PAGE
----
Dateline: May 01, 2019
The US hybrid war on Venezuela has now entered a hot phase.
On April 30, Juan Guaido, US-declared ‘Interim President’ of the country appeared in a video calling for a military uprising. Guaido, accompanied by heavily armed men, claimed that he had backing from the military and that the video was filmed at the Generalissimo Francisco de Miranda Air Base in the capital, Caracas.
Opposition politician Leopoldo Lopez, who had been held under house arrest after “inciting violence” during the anti-government riots, appeared alongside Guaido. He claimed that he had been “released by the military”.
The US immediately declared its public support for the coup attempt at the highest level and once again threatened the country’s legitimate government with military action. Secretary of State Mike Pompeo called the actions of Guaido and his armed supporters a “quest for freedom and democracy”.
The US-backed coup attempt was branded “Operación Libertad” and received at least vocal support from leaders and officials of US Latin American allies. But something went wrong.
Despite the initial claims, Guaido supporters failed to establish control of the Francisco de Miranda Air Base. In the first half of the day, the main clashes between the rebels and the country’s National Guard took place on the highway alongside the military facility and in the Altamira area. Both sides used tear gas and in some cases even opened live fire.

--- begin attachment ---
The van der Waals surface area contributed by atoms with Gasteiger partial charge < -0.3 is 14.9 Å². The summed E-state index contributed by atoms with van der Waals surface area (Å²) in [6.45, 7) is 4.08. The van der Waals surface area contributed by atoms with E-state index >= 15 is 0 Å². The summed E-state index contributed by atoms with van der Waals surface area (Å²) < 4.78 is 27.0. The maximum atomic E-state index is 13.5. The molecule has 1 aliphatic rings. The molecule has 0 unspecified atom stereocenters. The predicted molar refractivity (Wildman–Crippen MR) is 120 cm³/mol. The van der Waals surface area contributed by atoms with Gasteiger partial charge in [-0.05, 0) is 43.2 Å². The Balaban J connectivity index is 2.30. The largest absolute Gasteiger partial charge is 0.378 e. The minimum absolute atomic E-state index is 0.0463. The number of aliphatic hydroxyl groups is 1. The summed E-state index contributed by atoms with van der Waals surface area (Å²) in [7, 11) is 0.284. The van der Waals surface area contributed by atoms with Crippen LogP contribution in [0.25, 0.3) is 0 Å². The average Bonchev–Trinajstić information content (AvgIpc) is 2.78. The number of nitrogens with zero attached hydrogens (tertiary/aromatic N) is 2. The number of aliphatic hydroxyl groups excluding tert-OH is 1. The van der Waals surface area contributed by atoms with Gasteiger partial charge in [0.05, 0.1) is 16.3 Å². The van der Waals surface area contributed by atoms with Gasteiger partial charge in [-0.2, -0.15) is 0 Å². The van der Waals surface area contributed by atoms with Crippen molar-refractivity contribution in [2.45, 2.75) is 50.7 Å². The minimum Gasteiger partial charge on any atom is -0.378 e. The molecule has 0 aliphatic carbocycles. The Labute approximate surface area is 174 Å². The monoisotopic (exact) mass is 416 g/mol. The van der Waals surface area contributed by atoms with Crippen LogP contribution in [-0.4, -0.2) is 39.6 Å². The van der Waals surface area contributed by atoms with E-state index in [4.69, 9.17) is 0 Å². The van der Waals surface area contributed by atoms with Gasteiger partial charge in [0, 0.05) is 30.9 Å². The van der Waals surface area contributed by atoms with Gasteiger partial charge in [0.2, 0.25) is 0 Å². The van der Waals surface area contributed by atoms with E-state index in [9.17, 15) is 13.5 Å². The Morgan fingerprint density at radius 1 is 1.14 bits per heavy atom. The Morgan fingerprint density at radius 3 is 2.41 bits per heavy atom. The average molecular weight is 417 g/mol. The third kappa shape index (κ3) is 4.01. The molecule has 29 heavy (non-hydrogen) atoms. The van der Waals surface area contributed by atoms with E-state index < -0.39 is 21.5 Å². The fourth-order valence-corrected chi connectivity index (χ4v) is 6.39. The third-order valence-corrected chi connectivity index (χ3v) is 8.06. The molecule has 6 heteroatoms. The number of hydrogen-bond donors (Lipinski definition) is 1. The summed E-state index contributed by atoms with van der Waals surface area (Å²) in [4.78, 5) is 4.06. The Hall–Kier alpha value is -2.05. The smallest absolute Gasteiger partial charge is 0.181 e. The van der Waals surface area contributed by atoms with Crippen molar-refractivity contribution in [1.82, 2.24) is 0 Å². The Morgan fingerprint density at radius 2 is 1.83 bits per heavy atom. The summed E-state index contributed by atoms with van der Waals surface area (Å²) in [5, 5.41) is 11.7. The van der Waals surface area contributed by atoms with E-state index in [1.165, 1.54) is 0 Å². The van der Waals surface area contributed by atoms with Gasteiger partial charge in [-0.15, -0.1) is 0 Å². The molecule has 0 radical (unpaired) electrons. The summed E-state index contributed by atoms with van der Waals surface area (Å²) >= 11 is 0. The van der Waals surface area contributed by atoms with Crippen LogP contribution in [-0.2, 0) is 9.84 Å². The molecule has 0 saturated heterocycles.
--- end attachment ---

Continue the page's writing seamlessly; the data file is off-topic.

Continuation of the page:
There was at least one incident when an armored vehicle supposedly belonging to the National Guard loyal to the government rammed into a crowd injuring at least one. The incident took place after a group of rioters attacked a National Guard detachment.
Meanwhile, the country’s President Nicolas Maduro called on his supporters to mobilize. Defense Minister Vladimir Padrino Lopez reaffirmed that the Armed Forces reject the US-proclaimed president. Samuel Moncada, the ambassador to the UN, described the situation as an “attempt by foreign powers to spark a civil war.” The government characterised armed service members supporting Guaido as “a small group of traitors”, reinforced security measures across the capital and warned that the army would resort to force if necessary.
Measures were undertaken to take off air or limit access to local and international media outlets endorsing the coup.
By the evening, rioters and defectors had been expelled from the airbase’s gates, but clashes with the sporadic use of fire arms continued across the capital. Rioters, including armed ones, marched towards the Palacio de Miraflores, the official workplace of the real president, but lacked resources to storm it. Low-scale riots also took place in various provinces.
All this came amid speculations by US officials that “democracy” was about to achieve victory and Maduro was ready to flee the country to Russia. This did not happen. This round of the coup attempt failed because of the lack of support from the local population.
According to reports, the number of soldiers and security officers who defected to Guaido is around 80. Up to 100 people were injured as a result of the April 30 clashes in Caracas. Around 70 people were detained by the authorities.
Guaido announced a new round of protests to overthrow Maduro on May 1. It appears that Guaido and his supporters will be not able to seize power without direct foreign support. Such support may come in the form of an open or a silent US-led invasion under some formal pretext. Just recently, data leaked to the media that Erik Prince had pitched an idea to deploy some 5,000 mercenaries to support the coup against the Venezuelan government.
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